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FREELessons: 19Length: 2.3 hours

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# 3.3 Code the Reminder List

While it is nice to see your beautiful list in the design view, it isn't very helpful to the end users if you can't show them meaningful data. In this lesson, we'll get programmatic access to the UI and populate the list with actual data.

## 5.Conclusion1 lesson, 00:38

### 3.3 Code the Reminder List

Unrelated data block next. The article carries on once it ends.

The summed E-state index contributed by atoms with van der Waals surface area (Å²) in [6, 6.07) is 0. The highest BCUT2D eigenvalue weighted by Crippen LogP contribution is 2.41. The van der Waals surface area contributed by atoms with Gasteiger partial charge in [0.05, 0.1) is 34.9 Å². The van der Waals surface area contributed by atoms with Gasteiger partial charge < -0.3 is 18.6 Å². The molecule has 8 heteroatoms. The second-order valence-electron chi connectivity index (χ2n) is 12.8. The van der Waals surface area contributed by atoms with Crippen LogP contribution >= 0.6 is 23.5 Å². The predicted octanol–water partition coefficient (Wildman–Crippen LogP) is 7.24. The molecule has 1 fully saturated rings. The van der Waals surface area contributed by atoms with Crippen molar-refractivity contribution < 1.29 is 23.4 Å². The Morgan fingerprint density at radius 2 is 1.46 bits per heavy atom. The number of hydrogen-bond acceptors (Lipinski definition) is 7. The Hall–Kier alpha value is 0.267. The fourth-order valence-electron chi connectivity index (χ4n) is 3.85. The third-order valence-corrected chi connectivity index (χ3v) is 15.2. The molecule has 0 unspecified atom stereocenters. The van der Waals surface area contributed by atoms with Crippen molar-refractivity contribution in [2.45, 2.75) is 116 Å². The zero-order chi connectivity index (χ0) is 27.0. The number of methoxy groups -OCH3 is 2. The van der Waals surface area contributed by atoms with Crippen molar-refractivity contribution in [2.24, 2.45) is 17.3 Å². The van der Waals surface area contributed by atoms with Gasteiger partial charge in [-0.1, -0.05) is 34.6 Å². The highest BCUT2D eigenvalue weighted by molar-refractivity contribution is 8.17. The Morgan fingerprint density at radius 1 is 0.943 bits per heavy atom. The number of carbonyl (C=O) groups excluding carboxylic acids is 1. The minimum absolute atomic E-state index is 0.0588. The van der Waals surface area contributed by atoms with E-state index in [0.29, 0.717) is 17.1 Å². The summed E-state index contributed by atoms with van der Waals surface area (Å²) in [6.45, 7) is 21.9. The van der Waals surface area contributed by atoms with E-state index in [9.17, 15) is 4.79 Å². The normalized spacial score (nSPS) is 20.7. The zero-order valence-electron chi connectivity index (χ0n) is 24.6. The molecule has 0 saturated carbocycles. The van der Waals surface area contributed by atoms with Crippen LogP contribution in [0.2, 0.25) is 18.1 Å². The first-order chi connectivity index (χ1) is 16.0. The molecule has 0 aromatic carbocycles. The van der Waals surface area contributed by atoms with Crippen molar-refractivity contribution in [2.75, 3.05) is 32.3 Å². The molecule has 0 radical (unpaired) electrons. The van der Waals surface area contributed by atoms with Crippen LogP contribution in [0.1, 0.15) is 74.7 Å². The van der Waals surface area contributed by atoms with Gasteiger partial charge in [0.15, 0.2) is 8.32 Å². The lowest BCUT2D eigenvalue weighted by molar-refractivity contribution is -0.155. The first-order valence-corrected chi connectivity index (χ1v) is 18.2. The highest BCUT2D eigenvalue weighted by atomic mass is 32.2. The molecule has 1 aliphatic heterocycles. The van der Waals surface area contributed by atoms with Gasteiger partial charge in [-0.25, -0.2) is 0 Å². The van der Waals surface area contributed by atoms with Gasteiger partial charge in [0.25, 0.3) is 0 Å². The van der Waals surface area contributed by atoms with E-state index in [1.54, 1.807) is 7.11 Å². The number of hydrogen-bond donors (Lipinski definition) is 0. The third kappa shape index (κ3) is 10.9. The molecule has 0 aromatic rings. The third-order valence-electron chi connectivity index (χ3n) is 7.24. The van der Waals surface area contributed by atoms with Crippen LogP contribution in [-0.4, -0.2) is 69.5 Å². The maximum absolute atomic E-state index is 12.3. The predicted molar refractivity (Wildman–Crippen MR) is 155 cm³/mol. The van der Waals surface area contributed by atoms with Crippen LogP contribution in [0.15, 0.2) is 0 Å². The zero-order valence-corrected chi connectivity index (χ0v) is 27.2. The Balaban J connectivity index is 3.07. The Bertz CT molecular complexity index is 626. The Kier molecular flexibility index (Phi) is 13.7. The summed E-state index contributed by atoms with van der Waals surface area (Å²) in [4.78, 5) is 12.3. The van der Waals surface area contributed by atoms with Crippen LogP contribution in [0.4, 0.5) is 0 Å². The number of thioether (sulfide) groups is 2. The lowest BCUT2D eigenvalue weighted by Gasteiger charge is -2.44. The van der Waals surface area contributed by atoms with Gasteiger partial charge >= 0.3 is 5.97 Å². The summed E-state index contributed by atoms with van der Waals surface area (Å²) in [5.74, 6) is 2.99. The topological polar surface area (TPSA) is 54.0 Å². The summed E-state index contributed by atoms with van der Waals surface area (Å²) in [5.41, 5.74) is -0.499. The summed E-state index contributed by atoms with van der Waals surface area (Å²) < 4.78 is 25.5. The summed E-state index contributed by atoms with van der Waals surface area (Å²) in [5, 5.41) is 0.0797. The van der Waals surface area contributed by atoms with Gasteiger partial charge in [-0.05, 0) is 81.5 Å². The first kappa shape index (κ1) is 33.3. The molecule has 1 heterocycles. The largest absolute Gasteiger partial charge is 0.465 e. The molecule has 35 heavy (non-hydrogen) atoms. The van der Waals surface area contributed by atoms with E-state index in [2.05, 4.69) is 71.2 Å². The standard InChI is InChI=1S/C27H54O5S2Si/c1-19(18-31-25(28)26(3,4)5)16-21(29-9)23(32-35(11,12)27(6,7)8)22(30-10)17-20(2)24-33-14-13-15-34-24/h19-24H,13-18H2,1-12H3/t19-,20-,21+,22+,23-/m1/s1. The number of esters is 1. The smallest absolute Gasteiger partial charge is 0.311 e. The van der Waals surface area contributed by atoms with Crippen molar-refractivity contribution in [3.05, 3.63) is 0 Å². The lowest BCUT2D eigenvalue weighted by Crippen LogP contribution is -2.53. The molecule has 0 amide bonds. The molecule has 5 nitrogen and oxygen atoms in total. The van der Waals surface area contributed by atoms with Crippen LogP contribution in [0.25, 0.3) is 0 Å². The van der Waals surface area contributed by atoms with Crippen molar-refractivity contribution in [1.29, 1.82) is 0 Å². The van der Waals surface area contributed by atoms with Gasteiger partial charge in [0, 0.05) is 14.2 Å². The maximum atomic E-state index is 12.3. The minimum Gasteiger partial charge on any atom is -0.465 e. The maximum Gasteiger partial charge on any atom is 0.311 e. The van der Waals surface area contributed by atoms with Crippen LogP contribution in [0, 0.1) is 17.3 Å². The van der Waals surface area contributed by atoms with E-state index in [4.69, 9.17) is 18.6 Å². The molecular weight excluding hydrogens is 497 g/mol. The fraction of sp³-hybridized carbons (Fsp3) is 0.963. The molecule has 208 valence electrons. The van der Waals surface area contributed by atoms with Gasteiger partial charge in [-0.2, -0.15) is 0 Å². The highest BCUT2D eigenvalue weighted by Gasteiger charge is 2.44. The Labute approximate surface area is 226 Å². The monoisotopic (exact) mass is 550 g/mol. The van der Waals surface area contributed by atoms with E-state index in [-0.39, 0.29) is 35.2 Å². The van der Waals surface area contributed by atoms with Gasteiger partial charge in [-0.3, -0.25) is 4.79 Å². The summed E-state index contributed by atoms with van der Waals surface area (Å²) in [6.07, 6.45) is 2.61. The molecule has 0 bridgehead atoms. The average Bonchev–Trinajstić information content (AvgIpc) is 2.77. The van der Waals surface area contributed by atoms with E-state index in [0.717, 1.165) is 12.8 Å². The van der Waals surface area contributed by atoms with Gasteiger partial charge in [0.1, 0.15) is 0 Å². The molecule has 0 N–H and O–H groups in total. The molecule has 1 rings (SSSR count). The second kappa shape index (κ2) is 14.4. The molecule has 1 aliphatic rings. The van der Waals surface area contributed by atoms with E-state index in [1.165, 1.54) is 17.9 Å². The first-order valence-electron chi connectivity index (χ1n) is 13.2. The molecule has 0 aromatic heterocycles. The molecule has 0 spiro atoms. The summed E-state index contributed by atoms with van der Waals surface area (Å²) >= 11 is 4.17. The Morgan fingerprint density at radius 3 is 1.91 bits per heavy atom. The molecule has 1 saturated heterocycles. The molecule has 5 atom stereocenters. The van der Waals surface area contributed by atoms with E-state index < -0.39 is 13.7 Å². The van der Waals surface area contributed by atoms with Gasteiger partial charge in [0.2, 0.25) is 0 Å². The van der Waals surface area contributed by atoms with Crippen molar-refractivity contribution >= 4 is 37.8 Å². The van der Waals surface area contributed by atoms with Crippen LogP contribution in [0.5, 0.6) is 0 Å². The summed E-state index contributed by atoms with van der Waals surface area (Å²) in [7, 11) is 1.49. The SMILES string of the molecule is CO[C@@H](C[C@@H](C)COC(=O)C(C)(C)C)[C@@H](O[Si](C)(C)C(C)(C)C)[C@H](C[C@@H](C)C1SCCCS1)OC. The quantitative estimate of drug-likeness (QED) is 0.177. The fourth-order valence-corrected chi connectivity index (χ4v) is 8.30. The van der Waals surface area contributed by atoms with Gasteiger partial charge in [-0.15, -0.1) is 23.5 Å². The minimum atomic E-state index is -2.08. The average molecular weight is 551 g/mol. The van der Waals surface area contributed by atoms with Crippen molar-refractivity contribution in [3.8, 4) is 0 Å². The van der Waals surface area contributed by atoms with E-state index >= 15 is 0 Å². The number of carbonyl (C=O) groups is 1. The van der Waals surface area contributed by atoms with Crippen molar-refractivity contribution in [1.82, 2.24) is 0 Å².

All right, let’s start to programmatically get some access to the things that are going on within our new reminders table. So like we did in a previous lesson, the first thing we wanna do is we want to create a Swift file that we can use as a subclass to get ahold of this interface controller. So let's go ahead and see what we are going to do to kind of fulfill that requirement. So let's go ahead and select our extension folder here. And then we'll select File &gt; New &gt; File. And then within here let's make sure that we've selected watchOS and WatchKit class. We'll select Next, and then in here, let's go ahead and call this something a little bit more meaningful. Maybe we'll call this ReminderTableInterfaceController, and the subclass is going to be the WKinterfaceController. The language is going to be Swift. So let's go ahead and click Next. And we want this to be within WatchKit extension, using the WatchKit extension target. We'll click Create and now within here, if I go into my interface controller, I can now select this interface controller, come up to my custom class. And now I wanna select my Reminder Table Interface Controller. Okay, that's good, but now what I also wanna do is I wanna get programmatic access to this table right here so that I can do things with it like populating it with the different reminders that I have within the system. So let's go ahead and get ahold of that. So we're going to open up our assistant editor again, and let's close out some of this stuff so we can get some added room. So now what I need to do is I need to select this table. Not necessarily the row, we're gonna deal with the row in the upcoming lesson, but in this case I wanna get access to the table. So you've seen before where we've clicked and dragged or we have Ctrl+Clicked and dragged from the user interface, but you can also do the same thing from the document outline. So if I go ahead and Ctrl+Click from here and I drag from my table down into my ReminderTableInterfaceController, then I can let go here. I'm going to create an outlet, and this is going to be my remindersTable, or something like that. In this case, we want to change the Type to make sure that it's WKInterfaceTable, and storage Weak is fine. So we'll go ahead and click Connect there. Okay, so that's pretty good. Now I have access to the table that's in there, so what do I wanna be able to do now? Well, what I'd like to be able to do is I'd like to modify what is actually showing up in here, or more specifically, the amount of rows that are showing up within my table. And it's actually pretty simple. So what we can do just to show a simple example here, is I can come down into my awake function. And this is kind of, like I've said before, one of those first opportunities that you can really start to add in some UI components to your InterfaceController as your App is kind of waking up as it were, so that you can do things with it. So what you can do in here is you can actually use your remindersTable and you can use a function on there called Set Number of Rows. And so just as a quick example, we'll say set number of rows going to be, we'll say, 5. And then with type, so withType is something that we need to talk about for just a moment here. So before I set that, if I were to come into my Table Row Controller, and if I were to select this and come back into my properties, you're gonna see in the Attributes Inspector that I have this identifier. And this identifier is gonna become very important, in that what I can set in here, what I can use as my identifier here, is something that I can refer to all the different rows as within my interface for this table. So what I'm gonna call this is a ReminderRow. So that's gonna be the identifier for each of the rows found within the table. So then once I've done that I can go back into here, and that's what this width row type is asking for. What's the row type I'm looking for? The row type I'm looking for is going to be ReminderRow, just like that. Okay, so we'll go ahead and save that. So now, if I were to run my application, I would anticipate seeing five rows show up in my table of type ReminderRow. So let's go ahead and give that a shot. So let's stop debugging here if you already are, and then we'll go ahead and run this. And then once X code has had a moment to compile everything and make sure everything builds properly, it will bring up the simulators. And as you can see here, we have our Apple Watch simulator. It's going to pop up. And with a little bit of luck, we will see five rows show up within this table. So we see one, two, three, four, and then the fifth one hiding down below, so that's pretty good. And the reason that that all works is because we were able to define a subclass of our interface controller, get access to our actual RemindersTable. And then be able to say within that RemindersTable how many rows do I wanna add. So we've been able to do all of that, but the problem we're having right now is what about the actual reminders themselves? Okay, so let's take a moment to handle that. So what I wanna do now is I want to, I'm gonna fake this a little bit for simplicity's sake. But really, your rows or your reminders can be coming from anywhere. You could have them on your iPhone app. You could be retrieving them from a web service, from a database, whatever have you, but in this case I'm gonna keep things relatively simple and I'm just gonna hard code a couple. So what I'm gonna do is within this table interface controller, I'm simply going to create a list of reminders and that's what I'm gonna use to store all of these. We'll say Reminders and we'll initialize it that way. And then we'll also want to populate those, load up some sample data. But if you try to do this, you're gonna see that you're gonna get a little bit of a problem. So if I were to click on this little red exclamation point here, it's gonna say use of unresolved identifier reminders. And it's gonna say I don't know what that is, I don't have reminders. But even if I were to get rid of the the s, it doesn't know what reminder is either. But I created that, didn't I? This is one of those things you have to be very careful of, not only in WatchKit apps, but in iOS apps in general. So let's go ahead and fix this little bit of a problem. So if I open up the left-hand panel here, and I come into RemindMe, into my Models and take a look at the reminder.swift here. Now I do have this file, and it is in this folder, so why can't it see? Well, let's go back to our standard editor here. Let's open up the right-hand panel as well, and if you were to select this little page here, the file inspector, and come down to target membership. You're gonna see here that by default, you're only going to get target membership of the target that you created that file in its folder structure. So in RemindMe, because I created it in here, I get the RemindMe target membership. But the problem with that is, I need to get that target membership in my extension, so it's very simple to add it in. All I have to do is check this little check box right here next to WatchKit Extension, and I could save that. And I can already tell you that I'm probably gonna need to do the same thing with Stage, because I did the same thing. So if you're ever working on a file or trying to use a file, or a class, or a type, somewhere in your application that you know you created, but for some reason you can't get access to it. You should definitely check the Target Memberships, to see if that's accessible from where you're trying to get a hold of it. Okay, so once I've done that, I should be able to come back to my ReminderTableViewController where I didn't know what reminder was before it now does. Okay, so that's pretty good. So what I'd like to do now is I'd also like to load up some sample reminders or maybe just a sample reminder. So let's go ahead and come down to the bottom, and we'll just create a really quick private function. And we'll just call this load sample reminders, or something like that. So all I really wanna do, is I wanna put some together here. So let's go ahead and create a very simple reminder here. We'll say this is going to be, actually we'll do let reminder = Reminder now that we can see that. And we're gonna need to give this a name. And we'll just call this maybe the Morning Wakeup or something like that. And then let's add a couple of stages. So first we're create a stage and we're gonna have that be equal to a new Stage. And then within here we need to give it a name and the duration. So let's say in the first thing in the morning I wanna wake up and I wanna stretch. And let's say I wanna do that for maybe 20 seconds. Now obviously these are just simple values. You can obviously change these to be anything that you want, or make them more specific to your needs. And then the second one, maybe we'll say, let's do a light jog. Maybe around the neighborhood or around the house or something like that, depending on if you have kids. I don't know, maybe have that be for maybe 60 seconds or something like that. Just get the blood flowing, and that would be fine. So what we now have is a reminder and we have two stages, but now we need to combine those things. So let's go into Reminder, and let's go ahead and say stages and we want to append. Let's append Stage1 and we will also do stages.append, and we'll append stage2, just like that. Okay, so now we have created those. And then all we wanna do is go into our Reminders collection that we created up here above. And let's just go ahead and add this reminder to that list. Okay, so let's go ahead and save this. So now I have this sample collection of reminders, but I've got this hard-coded 5 here. So let's change this because that doesn't seem to make any sense anymore. I'm more interested in my reminders, and more than that, I'm more interested in my reminders.count. So let's go ahead and save that. So one more time we'll run our application. And we're once again gonna get our same problem here with our SecondsContainer. So let's come back in here to our SecondsContainer. Let's make sure this has WatchKit Extension access and as well as our SecondsContainerExtension. So let's go ahead and save all of those and then we will try to rerun our application. Let's see what we get this time. Looks like everything is looking a little bit better. Let's minimize the iPhone. Let's open up the Apple Watch. And we should get one row. And for some reason we did not. So let's go ahead and do a little bit of debugging. So we'll come down into our Reminders Controller here. And the reason that we didn't get anything is because we never called our function. So we'll load SampleReminders and go ahead and run that. And now this time, once everything comes up and starts running again, we should this time get a single row in our table. But you're gonna notice very quickly that the problem here is we're only getting the kind of design time information with the name and the duration. We're not actually getting the information that we want. And then in the next lesson, I'll show you how you can now start to get programmatic access to all of the rows within your table.